so i said to my friend, the friend who posted the song, i have a story about this song. it's not that i was in the civil war, no, or that i was on the pbs team that put together the documentary that so famously used the song (which was made up for the show) to portray the civil war. no, but i'll tell the story.

there was this violinist in carbondale, and i knew about him, but i didn't know him personally. he played at the unitarian church which was right near my house. one night he played ashokan farewell, and immediately after, died. people were horrified, and called the ambulance and all, but to no avail. he was dead, and there was nothing they could do but have him hauled off and have a service for him.

of course, people said how terrible it was. he was a popular man, loved by many, and people grieved over his death. i didn't really know the guy, as i said, so i felt less grief perhaps than most. but, over time, the image of his playing that song and then dying immediately after, stuck in my mind. i figured, that wasn't a bad way to go.

there are several performers who have died on stage; one of my favorites is miriam makeba, an african singer. her voice is so beautiful and so haunting that you know she was born to sing, and so, it's not a surprise perhaps that she'd die singing too. an honor in fact, to die, basically, singing to god. all singing, really, is singing to god, in my view.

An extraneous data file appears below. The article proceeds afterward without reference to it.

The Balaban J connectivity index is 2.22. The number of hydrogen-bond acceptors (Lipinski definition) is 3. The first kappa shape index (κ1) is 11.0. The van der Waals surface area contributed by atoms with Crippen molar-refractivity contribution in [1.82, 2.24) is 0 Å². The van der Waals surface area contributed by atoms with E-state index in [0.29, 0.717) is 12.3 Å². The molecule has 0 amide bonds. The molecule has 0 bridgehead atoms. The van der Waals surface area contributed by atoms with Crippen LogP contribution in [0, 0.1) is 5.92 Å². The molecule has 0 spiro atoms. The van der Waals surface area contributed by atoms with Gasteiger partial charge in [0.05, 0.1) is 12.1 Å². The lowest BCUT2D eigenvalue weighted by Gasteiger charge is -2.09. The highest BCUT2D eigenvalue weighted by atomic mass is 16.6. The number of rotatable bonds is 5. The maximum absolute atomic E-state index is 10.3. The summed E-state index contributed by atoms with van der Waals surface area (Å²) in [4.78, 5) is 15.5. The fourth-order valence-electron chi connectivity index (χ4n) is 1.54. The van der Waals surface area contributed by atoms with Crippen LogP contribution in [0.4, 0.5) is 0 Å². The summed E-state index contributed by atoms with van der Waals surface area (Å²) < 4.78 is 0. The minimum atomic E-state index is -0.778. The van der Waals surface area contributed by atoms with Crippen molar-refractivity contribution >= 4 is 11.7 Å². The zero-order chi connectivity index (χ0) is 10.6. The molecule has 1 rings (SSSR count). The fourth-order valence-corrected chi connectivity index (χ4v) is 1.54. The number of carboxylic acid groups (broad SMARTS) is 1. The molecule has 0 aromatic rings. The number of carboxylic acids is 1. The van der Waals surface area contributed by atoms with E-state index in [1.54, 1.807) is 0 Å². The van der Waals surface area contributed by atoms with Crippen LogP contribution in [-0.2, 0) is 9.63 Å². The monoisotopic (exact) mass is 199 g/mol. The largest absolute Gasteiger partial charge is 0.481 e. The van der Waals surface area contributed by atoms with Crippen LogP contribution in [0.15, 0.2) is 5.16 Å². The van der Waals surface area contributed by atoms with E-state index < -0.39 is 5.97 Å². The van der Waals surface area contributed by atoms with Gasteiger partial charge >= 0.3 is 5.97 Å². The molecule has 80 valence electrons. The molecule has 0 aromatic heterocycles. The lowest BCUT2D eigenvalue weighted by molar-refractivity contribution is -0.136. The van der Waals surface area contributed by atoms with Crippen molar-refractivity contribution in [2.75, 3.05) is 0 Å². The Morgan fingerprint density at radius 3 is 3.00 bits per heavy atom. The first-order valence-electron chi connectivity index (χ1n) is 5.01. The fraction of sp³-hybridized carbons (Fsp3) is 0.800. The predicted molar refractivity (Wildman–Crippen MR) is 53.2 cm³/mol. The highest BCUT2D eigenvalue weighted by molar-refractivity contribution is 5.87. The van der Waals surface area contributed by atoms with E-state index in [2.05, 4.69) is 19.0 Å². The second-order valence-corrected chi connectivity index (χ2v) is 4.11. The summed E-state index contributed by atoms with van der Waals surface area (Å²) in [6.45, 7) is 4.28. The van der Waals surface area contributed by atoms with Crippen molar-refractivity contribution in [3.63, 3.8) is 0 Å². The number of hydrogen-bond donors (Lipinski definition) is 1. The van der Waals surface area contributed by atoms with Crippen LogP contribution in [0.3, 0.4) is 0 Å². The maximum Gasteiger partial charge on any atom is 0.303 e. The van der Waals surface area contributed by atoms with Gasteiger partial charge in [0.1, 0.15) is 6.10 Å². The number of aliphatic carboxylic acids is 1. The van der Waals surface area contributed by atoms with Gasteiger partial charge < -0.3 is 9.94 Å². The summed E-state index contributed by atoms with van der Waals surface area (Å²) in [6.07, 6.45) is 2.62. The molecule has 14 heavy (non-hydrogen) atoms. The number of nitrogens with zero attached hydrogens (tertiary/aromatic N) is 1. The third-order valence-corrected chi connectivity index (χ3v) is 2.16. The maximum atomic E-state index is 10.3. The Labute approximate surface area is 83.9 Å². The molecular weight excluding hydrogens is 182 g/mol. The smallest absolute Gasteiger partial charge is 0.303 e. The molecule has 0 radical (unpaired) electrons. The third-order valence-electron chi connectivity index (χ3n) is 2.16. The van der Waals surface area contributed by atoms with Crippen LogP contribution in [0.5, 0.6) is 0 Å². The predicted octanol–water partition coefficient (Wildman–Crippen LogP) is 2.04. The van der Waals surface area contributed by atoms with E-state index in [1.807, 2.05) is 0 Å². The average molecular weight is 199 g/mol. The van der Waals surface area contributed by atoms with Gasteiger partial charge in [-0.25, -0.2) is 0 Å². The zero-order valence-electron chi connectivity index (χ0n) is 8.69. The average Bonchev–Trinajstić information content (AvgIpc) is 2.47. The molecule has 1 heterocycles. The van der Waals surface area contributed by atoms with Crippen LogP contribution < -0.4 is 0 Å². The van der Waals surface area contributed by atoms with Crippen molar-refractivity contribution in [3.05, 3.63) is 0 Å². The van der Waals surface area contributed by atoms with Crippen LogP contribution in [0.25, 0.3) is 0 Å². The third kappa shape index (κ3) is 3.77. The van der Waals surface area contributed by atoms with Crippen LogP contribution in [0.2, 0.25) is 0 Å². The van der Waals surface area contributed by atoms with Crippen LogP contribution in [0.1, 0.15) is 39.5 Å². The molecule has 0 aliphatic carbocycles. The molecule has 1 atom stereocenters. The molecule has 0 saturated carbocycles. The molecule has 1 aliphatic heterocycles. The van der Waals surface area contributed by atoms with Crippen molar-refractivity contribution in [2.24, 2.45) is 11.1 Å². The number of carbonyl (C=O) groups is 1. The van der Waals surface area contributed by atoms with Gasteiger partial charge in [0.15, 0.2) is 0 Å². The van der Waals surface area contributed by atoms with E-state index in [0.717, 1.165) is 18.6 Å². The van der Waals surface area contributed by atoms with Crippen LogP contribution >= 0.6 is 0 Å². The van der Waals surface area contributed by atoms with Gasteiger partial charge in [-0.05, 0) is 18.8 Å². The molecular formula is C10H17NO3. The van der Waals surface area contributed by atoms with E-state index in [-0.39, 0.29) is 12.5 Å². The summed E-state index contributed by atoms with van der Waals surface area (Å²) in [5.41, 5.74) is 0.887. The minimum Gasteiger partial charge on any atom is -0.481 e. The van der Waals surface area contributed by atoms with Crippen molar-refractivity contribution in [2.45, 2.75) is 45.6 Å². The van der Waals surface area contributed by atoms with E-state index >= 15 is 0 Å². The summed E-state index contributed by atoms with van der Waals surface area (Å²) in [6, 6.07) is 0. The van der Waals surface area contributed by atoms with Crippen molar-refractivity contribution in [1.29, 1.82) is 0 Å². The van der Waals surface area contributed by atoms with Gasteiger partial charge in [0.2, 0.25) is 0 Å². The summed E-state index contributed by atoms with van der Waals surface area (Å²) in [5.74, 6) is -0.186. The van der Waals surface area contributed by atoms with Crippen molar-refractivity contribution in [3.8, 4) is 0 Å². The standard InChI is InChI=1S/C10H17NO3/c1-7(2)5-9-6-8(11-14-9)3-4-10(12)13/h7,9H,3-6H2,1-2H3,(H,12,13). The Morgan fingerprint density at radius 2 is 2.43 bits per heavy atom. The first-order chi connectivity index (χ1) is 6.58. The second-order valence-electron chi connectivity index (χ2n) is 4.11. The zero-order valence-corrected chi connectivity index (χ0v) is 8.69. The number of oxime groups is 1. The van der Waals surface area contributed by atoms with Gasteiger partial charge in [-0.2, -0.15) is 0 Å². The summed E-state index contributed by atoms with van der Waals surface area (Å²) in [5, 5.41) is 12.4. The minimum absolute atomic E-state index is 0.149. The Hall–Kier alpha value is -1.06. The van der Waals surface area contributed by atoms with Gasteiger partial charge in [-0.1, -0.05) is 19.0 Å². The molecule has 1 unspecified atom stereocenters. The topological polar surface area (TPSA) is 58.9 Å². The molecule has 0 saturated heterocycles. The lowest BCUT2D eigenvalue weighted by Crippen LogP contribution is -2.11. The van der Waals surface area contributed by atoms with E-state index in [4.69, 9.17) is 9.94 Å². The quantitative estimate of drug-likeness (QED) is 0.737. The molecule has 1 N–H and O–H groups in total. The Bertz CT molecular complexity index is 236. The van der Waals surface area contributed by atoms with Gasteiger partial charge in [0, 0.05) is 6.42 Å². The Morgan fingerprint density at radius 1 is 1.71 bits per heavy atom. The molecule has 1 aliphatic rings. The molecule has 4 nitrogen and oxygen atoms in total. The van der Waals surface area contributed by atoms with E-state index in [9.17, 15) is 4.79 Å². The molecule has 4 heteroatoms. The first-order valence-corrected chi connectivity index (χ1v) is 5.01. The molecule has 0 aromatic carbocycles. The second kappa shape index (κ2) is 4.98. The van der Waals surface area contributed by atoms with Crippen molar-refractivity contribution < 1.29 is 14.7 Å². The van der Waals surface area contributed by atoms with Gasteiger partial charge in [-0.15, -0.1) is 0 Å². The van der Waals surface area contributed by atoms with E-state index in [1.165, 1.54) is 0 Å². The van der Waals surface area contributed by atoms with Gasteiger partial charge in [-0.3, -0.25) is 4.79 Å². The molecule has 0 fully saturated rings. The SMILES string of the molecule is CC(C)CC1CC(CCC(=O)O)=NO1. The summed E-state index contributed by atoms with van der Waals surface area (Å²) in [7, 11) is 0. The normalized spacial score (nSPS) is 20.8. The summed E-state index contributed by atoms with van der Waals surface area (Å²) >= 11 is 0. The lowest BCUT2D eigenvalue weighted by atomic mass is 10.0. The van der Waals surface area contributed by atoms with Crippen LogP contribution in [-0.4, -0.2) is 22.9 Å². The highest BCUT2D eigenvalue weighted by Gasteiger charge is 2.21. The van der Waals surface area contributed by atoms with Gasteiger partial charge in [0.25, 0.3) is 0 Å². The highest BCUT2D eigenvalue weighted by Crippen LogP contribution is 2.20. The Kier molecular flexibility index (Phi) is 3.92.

so this afternoon i'm driving back up the hill, and it's forty miles, and it was raining off and on, mostly sprinkling. my ears are still not well, they feel a little clogged up. and my youngest daughter, number ten, was singing in her highest, squeakiest voice, all the way. but no problem. i took out my hearing aids, and, though it was still high and squeaky, at least it wasn't amplified, and there was a gentle rain to counteract it. when it's all over, you only get to hear so much, and when my hearing aids are out, at least i feel like i've got my genuine hearing, no matter how flawed, and i'm getting some of what's out there. when you're driving you mostly need to sense when someone is beside you; you can do this, on a two lane, without hearing. but with my limited hearing, i actually become more sensitive to what is out there, so i actually hear just as much sometimes as i do with the hearing aids in there. with the hearing aids in there, i hear everything amplified, and road noises bother me, and i have trouble picking out words from what comes at me as just amplified noise. i'm ready to just pitch them, and see if i can get my hearing any better.

my wife hears the sounds of birds - four or five distinct kinds - and of elk bugling, which apparently they do all year. we hear cows calling to their babies and rabbits kind of furtively jumping through the grass, trying to make sure none of their predators are anywhere near. i don't hear most of this, even with the hearing aids. and when i do hear stuff, it's often stuff i don't want to hear, like kids yelling, or dogs shrilly barking at the cows. sometimes i feel like the damage that has been done, has been more damage to the quality of what i usually hear, than damage to my ability to hear it. i still have the ability. it's just funneled through this swimming pool.


Post a Comment

<< Home